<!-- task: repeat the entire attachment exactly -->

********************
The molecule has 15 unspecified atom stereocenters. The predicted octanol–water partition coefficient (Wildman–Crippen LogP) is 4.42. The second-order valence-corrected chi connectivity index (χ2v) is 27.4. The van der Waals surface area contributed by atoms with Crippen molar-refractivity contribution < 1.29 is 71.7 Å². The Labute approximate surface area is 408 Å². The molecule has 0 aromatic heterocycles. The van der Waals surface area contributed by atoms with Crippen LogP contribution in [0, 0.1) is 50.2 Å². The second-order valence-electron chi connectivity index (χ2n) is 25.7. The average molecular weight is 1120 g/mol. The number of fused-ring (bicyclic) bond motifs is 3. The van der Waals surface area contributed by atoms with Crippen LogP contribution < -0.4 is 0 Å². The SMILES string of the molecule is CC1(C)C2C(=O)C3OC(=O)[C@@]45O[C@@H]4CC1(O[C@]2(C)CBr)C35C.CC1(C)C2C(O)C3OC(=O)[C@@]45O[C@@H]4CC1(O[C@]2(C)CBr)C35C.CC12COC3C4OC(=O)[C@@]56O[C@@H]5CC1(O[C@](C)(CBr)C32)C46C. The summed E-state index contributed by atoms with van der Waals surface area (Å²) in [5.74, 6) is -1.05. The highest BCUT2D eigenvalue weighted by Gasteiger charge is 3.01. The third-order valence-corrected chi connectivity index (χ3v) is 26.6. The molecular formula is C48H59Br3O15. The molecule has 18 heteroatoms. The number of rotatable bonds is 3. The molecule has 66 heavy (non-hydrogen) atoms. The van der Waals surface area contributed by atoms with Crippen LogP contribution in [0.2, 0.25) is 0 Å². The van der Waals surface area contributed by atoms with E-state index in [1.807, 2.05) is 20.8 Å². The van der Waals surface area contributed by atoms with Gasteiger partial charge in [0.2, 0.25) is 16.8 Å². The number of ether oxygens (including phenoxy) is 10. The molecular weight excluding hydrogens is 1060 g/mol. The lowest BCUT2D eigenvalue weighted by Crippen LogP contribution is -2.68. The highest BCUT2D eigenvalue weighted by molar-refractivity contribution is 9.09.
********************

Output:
The molecule has 15 unspecified atom stereocenters. The predicted octanol–water partition coefficient (Wildman–Crippen LogP) is 4.42. The second-order valence-corrected chi connectivity index (χ2v) is 27.4. The van der Waals surface area contributed by atoms with Crippen molar-refractivity contribution < 1.29 is 71.7 Å². The Labute approximate surface area is 408 Å². The molecule has 0 aromatic heterocycles. The van der Waals surface area contributed by atoms with Crippen LogP contribution in [0, 0.1) is 50.2 Å². The second-order valence-electron chi connectivity index (χ2n) is 25.7. The average molecular weight is 1120 g/mol. The number of fused-ring (bicyclic) bond motifs is 3. The van der Waals surface area contributed by atoms with Crippen LogP contribution < -0.4 is 0 Å². The SMILES string of the molecule is CC1(C)C2C(=O)C3OC(=O)[C@@]45O[C@@H]4CC1(O[C@]2(C)CBr)C35C.CC1(C)C2C(O)C3OC(=O)[C@@]45O[C@@H]4CC1(O[C@]2(C)CBr)C35C.CC12COC3C4OC(=O)[C@@]56O[C@@H]5CC1(O[C@](C)(CBr)C32)C46C. The summed E-state index contributed by atoms with van der Waals surface area (Å²) in [5.74, 6) is -1.05. The highest BCUT2D eigenvalue weighted by Gasteiger charge is 3.01. The third-order valence-corrected chi connectivity index (χ3v) is 26.6. The molecular formula is C48H59Br3O15. The molecule has 18 heteroatoms. The number of rotatable bonds is 3. The molecule has 66 heavy (non-hydrogen) atoms. The van der Waals surface area contributed by atoms with Crippen LogP contribution in [0.2, 0.25) is 0 Å². The van der Waals surface area contributed by atoms with E-state index in [1.807, 2.05) is 20.8 Å². The van der Waals surface area contributed by atoms with Gasteiger partial charge in [0.2, 0.25) is 16.8 Å². The number of ether oxygens (including phenoxy) is 10. The molecular weight excluding hydrogens is 1060 g/mol. The lowest BCUT2D eigenvalue weighted by Crippen LogP contribution is -2.68. The highest BCUT2D eigenvalue weighted by molar-refractivity contribution is 9.09.